“A hundred philips!” cried Ali derisively. “A hundred philips for that skinful of bones! Ma’sh’-Allah! Five philips is my price, O dalal.”
Again laughter crackled through the mob. But the dalal stiffened with increasing dignity. Some of that laughter seemed to touch himself, and he was not a person to be made the butt of mirth.
“’Tis a jest, my master,” said he, with a forgiving yet contemptuous wave. “Behold how sound he is.” He signed to one of the corsairs, and Lionel’s doublet was slit from neck to girdle and wrenched away from his body, leaving him naked to the waist, and displaying better proportions than might have been expected. In a passion at that indignity Lionel writhed in the grip of his guards, until one of the corsairs struck him a light blow with a whip in earnest of what to expect if he continued to be troublesome. “Consider him now,” said the dalal, pointing to that white torso. “And behold how sound he is. See how excellent are his teeth.” He seized Lionel’s head and forced the jaws apart.
“Ay,” said Ali, “but consider me those lean shanks and that woman’s arm.”
“’Tis a fault the oar will mend,” the dalal insisted.
“You filthy blackamoors!” burst from Lionel in a sob of rage.
“He is muttering curses in his infidel tongue,” said Ali. “His temper is none too good, you see. I have said five philips. I’ll say no more.”
With a shrug the dalal began his circuit of the well, the corsairs thrusting Lionel after him. Here one rose to handle him, there another, but none seemed disposed to purchase.
“Five philips is the foolish price offered me for this fine young Frank,” cried the dalal. “Will no True–Believer pay ten for such a slave? Wilt not thou, O Ayoub? Thou, Hamet — ten philips?”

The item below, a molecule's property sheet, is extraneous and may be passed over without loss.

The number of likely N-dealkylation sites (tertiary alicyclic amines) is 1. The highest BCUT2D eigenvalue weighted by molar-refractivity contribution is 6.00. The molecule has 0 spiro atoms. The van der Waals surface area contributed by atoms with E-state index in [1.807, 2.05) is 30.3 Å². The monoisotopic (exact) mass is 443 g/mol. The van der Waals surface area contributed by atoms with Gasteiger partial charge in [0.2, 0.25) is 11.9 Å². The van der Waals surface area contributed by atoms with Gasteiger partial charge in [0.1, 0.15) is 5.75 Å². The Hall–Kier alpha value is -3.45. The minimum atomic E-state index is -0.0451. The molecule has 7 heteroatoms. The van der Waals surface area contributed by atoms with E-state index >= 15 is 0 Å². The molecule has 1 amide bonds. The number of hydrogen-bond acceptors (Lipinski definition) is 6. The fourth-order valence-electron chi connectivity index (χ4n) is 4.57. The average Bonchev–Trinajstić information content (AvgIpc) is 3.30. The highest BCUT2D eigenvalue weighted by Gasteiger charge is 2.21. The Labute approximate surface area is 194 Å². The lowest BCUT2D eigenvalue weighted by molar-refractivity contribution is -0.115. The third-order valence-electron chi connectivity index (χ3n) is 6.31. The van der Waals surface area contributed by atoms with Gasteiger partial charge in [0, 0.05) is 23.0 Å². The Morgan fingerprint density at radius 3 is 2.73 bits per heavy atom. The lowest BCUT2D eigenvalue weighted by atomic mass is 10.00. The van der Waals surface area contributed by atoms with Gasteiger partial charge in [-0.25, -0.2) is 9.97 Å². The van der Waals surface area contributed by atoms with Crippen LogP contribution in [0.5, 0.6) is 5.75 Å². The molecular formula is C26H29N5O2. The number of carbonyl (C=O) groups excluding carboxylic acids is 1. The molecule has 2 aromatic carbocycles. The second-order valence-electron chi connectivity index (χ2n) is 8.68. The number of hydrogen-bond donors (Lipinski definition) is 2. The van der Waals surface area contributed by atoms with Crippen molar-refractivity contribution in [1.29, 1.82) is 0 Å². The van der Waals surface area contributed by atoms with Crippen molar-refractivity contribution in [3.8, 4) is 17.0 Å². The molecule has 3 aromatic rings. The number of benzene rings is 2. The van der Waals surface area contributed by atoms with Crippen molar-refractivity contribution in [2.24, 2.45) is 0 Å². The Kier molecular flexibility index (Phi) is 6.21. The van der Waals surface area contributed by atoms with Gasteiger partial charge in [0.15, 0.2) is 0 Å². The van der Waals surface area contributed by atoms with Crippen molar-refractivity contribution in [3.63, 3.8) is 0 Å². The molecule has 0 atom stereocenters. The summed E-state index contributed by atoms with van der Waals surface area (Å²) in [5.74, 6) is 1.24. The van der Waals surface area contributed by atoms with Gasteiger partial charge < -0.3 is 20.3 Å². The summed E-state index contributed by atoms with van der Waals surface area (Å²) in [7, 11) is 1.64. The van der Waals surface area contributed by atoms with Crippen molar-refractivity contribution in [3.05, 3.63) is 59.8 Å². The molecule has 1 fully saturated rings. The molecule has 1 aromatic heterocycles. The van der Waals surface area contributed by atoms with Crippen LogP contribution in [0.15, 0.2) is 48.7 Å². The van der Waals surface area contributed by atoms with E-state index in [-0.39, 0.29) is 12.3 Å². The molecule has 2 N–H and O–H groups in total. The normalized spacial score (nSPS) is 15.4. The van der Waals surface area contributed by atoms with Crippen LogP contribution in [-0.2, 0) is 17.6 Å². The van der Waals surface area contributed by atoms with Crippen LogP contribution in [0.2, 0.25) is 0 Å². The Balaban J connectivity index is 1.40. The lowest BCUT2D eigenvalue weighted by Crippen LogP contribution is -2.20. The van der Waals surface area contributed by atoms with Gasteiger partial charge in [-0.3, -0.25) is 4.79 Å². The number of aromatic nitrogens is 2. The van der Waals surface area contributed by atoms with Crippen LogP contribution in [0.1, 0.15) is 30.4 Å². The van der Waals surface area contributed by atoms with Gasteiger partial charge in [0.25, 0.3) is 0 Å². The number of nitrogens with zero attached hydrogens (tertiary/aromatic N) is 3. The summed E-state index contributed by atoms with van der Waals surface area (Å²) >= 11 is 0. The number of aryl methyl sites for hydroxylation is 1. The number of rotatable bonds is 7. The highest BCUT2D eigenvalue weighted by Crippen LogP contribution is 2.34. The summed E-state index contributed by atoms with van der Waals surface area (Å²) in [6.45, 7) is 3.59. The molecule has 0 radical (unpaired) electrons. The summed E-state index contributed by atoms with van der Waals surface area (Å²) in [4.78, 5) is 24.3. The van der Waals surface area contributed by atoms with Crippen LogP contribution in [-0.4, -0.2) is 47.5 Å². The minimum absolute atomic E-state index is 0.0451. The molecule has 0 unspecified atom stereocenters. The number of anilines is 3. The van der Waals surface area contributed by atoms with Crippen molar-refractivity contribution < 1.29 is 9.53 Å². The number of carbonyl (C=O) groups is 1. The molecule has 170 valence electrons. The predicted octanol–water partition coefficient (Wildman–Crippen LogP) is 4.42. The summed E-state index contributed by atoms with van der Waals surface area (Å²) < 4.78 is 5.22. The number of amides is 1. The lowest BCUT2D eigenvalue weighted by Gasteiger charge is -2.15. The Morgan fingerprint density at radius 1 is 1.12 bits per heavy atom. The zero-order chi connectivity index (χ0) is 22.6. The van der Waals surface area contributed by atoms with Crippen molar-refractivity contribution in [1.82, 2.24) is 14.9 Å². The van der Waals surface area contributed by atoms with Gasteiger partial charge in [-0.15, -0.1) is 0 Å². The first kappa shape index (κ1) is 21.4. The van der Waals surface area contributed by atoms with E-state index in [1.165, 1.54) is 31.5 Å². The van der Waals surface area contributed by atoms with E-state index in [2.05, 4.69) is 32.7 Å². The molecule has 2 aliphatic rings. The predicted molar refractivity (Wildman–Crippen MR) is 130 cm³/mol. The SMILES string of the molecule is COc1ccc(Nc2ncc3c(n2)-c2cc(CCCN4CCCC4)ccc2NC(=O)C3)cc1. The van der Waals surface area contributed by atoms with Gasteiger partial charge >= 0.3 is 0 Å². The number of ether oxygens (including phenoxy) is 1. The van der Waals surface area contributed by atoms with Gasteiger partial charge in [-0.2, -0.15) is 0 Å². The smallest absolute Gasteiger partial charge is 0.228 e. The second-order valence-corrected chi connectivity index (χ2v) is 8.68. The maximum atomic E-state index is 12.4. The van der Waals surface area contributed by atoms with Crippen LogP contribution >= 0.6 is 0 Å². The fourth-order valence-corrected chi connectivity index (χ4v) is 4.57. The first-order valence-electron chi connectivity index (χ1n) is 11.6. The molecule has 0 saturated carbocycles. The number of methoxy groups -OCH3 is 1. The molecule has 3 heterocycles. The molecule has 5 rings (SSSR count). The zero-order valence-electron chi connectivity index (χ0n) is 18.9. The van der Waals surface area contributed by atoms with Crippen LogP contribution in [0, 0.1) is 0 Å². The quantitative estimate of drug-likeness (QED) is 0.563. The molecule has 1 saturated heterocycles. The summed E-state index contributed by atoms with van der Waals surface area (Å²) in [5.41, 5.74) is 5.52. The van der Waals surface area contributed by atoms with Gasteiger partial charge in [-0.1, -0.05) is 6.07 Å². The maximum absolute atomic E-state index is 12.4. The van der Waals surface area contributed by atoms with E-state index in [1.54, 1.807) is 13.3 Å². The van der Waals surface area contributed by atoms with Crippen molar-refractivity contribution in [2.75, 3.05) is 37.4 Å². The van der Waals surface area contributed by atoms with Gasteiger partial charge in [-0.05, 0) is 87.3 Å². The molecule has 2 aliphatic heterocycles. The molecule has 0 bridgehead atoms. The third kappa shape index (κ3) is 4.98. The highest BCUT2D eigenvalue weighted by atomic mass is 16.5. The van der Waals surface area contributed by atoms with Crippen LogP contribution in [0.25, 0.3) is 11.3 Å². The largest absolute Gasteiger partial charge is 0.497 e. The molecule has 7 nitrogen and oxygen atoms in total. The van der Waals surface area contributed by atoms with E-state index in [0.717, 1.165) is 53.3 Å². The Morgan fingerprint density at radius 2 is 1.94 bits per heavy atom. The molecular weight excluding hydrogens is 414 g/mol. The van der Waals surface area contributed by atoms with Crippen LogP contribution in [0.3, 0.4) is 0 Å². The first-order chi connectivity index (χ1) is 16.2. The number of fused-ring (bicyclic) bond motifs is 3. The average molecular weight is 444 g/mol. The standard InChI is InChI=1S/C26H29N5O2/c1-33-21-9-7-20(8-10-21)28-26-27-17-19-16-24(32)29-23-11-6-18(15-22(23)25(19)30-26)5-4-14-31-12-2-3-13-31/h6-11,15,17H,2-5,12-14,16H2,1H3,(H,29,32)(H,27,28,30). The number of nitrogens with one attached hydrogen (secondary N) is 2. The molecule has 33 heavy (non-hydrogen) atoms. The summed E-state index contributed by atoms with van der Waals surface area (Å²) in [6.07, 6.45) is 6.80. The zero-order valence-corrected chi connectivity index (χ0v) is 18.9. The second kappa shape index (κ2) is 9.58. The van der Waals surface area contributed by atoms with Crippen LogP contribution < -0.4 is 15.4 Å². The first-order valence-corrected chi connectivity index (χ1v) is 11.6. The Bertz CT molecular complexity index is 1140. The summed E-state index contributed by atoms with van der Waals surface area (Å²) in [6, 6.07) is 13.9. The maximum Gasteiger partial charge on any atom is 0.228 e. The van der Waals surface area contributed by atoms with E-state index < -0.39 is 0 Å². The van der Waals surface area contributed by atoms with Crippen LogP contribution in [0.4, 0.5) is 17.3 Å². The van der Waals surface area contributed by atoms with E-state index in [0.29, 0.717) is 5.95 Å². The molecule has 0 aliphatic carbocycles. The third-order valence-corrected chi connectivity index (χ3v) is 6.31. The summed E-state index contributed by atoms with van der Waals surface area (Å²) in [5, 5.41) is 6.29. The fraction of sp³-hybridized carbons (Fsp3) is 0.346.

But one after another those to whom he was offered shook their heads. The haggardness of Lionel’s face was too unprepossessing. They had seen slaves with that look before, and experience told them that no good was ever to be done with such fellows. Moreover, though shapely, his muscles were too slight, his flesh looked too soft and tender. Of what use a slave who must be hardened and nourished into strength, and who might very well die in the process? Even at five philips he would be dear. So the disgusted dalal came back to Ali.
“He is thine, then, for five philips — Allah pardon thy avarice.”
Ali grinned, and his men seized upon Lionel and bore him off into the background to join the two negroes previously purchased.
And then, before Ali could bid for another of the slaves he desired to acquire, a tall, elderly Jew, dressed in black doublet and hose like a Castilian gentleman, with a ruffle at his neck, a plumed bonnet on his grey locks, and a serviceable dagger hanging from his girdle of hammered gold, had claimed the attention of the dalal.
In the pen that held the captives of the lesser raids conducted by Biskaine sat an Andalusian girl of perhaps some twenty years, of a beauty entirely Spanish.
Her face was of the warm pallor of ivory, her massed hair of an ebony black, her eyebrows were finely pencilled, and her eyes of deepest and softest brown. She was dressed in the becoming garb of the Castilian peasant, the folded kerchief of red and yellow above her bodice leaving bare the glories of her neck. She was very pale, and her eyes were wild in their look, but this detracted nothing from her beauty.
She had attracted the jew’s notice, and it is not impossible that there may have stirred in him a desire to avenge upon her some of the cruel wrongs, some of the rackings, burning, confiscations, and banishment suffered by the men of his race at the hands of the men of hers. He may have bethought him of invaded ghettos, of Jewish maidens ravished, and Jewish children butchered in the name of the God those Spanish Christians worshipped, for there was something almost of contemptuous fierceness in his dark eyes and in the hand he flung out to indicate her.